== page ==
Temporality, Genre and Experience

connotations in 1598, the year that a fifth edition of Daniel’s sequence was published and within a year or two of Jonson’s involvement in revising Kyd’s tragedy, than in 1605.30) Jonson’s Poetaster similarly demands complex aesthetic evaluations in its stage poetry: Rich was thy hap; sweet dainty cap,   There to be placed; Where thy smooth black, sleek white may smack,   And both be graced. (3.1.85–8) Crispinus explains, using rhetorical terminology like Holofernes: ‘White is there usurp’d for her brow; her forehead: and then sleek, as the parallel to smooth, that went before. A kind of paranomasie, or agnomination: do you conceive, sir?’ (3.1.89– 91). Crispinus emphasizes not on what patterns of sounds register as poetry (as with Tophas, Huanebango, Bottom and Holofernes), but judging the choices made within a recognized set of stylistic conventions. The audience is guided, again, by plot and performance: we reason backwards from the clarity of the judgement to infer the causes. But over time, the clues grow fainter: the playwright expects finer discrimination. Poems that could have passed as acceptable verse a few years earlier now attract and repay new attention. Now imagine that same audience cued to exercise their discrimination upon Love’s Labour’s Lost. An audience in the mid-1590s need not hear these lines as technically incompetent in order for the scene (and thus the play) to work. Rather, they are a troubling indicator of a fall into dangerous territory: oathbreaking, love-­moaning and sonnetizing. A slightly later context – the epigrams and satires of the end of the century – frames these scenes differently: through the tinted eye of the satirist, turning to the sonnet becomes a failure simultaneously of social performance and of literary style. Now, five years later, stage poetry was inevitably inflected by a host of plays – most explicitly those of the so-­called ‘Poetomachia’, that turn-­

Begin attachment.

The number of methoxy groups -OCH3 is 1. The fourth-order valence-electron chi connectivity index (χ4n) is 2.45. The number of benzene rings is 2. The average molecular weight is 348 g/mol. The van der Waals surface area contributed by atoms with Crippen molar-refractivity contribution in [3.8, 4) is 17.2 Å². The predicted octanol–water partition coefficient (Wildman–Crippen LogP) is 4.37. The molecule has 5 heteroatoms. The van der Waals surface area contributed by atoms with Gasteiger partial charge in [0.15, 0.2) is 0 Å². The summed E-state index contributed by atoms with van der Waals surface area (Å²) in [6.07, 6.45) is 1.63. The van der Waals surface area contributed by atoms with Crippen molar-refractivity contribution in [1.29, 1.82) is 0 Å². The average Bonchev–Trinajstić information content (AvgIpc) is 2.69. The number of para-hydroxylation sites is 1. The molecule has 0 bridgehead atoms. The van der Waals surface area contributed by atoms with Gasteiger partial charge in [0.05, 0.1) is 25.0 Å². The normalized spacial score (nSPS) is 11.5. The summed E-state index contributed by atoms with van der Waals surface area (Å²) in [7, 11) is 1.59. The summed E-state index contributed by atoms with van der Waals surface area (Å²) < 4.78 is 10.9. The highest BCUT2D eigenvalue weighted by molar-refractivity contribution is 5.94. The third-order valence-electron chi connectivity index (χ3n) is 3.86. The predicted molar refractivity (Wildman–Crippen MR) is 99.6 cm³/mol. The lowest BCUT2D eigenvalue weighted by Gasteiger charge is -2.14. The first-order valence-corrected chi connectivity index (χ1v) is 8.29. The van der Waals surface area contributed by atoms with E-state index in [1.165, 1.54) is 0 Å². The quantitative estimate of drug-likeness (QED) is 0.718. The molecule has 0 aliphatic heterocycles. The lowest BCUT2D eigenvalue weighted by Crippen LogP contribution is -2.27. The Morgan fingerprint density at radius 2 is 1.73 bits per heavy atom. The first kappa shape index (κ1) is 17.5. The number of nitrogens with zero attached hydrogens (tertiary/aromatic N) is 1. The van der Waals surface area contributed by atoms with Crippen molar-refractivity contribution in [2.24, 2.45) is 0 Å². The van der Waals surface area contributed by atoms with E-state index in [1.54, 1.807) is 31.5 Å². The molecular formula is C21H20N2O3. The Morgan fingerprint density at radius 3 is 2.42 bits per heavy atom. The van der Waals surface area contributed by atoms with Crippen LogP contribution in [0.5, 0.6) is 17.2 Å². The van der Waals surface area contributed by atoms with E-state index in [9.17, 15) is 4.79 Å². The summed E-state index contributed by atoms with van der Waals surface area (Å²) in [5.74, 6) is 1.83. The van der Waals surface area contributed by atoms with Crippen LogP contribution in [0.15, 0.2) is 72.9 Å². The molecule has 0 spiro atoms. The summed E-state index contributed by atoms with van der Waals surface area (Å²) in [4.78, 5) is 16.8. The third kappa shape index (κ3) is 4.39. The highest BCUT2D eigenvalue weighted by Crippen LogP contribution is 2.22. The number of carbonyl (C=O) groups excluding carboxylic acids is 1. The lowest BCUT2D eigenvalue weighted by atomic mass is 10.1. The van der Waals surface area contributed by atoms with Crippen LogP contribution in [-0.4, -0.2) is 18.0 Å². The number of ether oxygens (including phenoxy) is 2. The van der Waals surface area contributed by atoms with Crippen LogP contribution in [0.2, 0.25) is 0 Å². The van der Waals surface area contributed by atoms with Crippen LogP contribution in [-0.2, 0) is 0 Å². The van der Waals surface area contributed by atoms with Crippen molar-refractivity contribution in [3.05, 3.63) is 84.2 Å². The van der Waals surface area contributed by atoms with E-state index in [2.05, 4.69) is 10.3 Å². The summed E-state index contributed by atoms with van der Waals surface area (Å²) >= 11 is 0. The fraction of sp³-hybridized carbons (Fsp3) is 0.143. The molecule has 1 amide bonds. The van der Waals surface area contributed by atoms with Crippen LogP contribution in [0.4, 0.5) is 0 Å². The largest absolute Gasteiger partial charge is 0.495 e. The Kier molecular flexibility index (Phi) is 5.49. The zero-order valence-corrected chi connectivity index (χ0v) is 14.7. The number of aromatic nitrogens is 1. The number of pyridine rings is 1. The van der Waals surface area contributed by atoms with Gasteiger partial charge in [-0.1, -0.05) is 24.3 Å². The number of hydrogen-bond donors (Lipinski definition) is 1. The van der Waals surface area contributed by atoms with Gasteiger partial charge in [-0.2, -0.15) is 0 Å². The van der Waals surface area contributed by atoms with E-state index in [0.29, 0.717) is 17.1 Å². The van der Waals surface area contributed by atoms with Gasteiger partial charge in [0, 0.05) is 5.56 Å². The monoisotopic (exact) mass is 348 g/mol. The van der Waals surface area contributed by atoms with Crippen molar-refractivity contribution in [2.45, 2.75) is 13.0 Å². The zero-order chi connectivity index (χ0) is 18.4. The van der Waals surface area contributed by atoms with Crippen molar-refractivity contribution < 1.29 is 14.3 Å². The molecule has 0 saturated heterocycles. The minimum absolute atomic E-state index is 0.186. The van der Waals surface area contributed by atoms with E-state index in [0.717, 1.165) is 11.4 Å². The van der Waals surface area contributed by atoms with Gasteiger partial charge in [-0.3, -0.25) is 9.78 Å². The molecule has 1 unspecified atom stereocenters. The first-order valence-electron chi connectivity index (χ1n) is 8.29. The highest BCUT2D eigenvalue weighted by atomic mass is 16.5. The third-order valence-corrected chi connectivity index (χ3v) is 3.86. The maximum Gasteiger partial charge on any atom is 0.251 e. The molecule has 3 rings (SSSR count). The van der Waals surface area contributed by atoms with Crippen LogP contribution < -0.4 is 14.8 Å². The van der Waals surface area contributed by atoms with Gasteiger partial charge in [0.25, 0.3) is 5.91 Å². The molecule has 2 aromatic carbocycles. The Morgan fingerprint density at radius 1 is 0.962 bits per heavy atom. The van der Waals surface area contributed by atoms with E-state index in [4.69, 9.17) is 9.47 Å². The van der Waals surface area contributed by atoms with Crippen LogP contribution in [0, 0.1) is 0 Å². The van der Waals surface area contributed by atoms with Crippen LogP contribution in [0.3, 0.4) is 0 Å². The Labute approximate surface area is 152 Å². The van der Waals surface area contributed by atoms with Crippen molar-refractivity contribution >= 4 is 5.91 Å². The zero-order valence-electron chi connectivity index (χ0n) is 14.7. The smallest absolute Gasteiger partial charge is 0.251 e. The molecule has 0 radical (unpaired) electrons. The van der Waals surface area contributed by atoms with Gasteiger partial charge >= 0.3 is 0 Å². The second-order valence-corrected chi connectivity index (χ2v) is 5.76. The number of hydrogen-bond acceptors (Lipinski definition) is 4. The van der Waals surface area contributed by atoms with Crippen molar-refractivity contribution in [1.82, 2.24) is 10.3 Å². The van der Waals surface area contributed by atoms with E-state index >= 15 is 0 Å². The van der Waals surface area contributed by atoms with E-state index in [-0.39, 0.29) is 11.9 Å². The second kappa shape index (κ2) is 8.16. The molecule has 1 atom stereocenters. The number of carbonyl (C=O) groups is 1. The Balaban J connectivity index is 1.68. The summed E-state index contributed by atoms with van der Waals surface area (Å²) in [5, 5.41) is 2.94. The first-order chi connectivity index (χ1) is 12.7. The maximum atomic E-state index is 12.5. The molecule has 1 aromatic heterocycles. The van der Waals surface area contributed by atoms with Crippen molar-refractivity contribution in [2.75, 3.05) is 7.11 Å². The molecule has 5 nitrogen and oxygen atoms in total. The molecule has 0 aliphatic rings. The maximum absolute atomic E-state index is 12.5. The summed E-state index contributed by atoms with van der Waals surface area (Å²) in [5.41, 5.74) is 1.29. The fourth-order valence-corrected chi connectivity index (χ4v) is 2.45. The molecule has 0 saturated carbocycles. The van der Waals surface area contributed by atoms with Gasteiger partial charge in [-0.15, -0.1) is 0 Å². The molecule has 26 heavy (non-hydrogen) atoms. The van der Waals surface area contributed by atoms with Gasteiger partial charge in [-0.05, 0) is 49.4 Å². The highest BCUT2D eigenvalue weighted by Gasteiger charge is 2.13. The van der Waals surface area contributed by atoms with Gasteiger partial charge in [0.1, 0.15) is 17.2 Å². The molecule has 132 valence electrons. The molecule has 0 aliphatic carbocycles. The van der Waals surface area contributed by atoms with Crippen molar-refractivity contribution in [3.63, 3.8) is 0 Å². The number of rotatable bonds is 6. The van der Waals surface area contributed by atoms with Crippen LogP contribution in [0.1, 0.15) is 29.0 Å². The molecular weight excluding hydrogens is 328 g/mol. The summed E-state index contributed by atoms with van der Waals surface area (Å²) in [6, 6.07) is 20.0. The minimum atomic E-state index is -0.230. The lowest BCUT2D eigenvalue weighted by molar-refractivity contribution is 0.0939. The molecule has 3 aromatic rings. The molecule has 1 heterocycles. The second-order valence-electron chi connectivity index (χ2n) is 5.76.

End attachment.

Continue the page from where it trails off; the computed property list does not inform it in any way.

Love’s L abour’s Lost and Poetic Reception


of-the-­century theatrical quarrel, but also others – that asked, in Dekker’s words, for auditors to be the ‘Jurie’, making fine distinctions about poetic purpose and success.31 My point is not merely that ideas about love poetry shift over time. Rather it is that the theatre is a palimpsest, restaging old scripts in new circumstances and revisiting old types and familiar jokes with new significance. New ideas attach themselves to old figures. What is remarkable about the scene of bad poetry, in other words, is that it inverts what we might understand as the scene of criticism. Rather than a lone critic assessing a work’s elements so as to come to both a judgement and a clear statement of systematic principles, we begin from a shared judgement, ratified by laughter, and work backwards to independent principles. In the layered temporality of reception, a variety of diffuse and disagreeing poetic principles reach unanimity, at least for a moment.

8 Timing The Knight of the Burning Pestle: Genre, Style and Performance Lucy Munro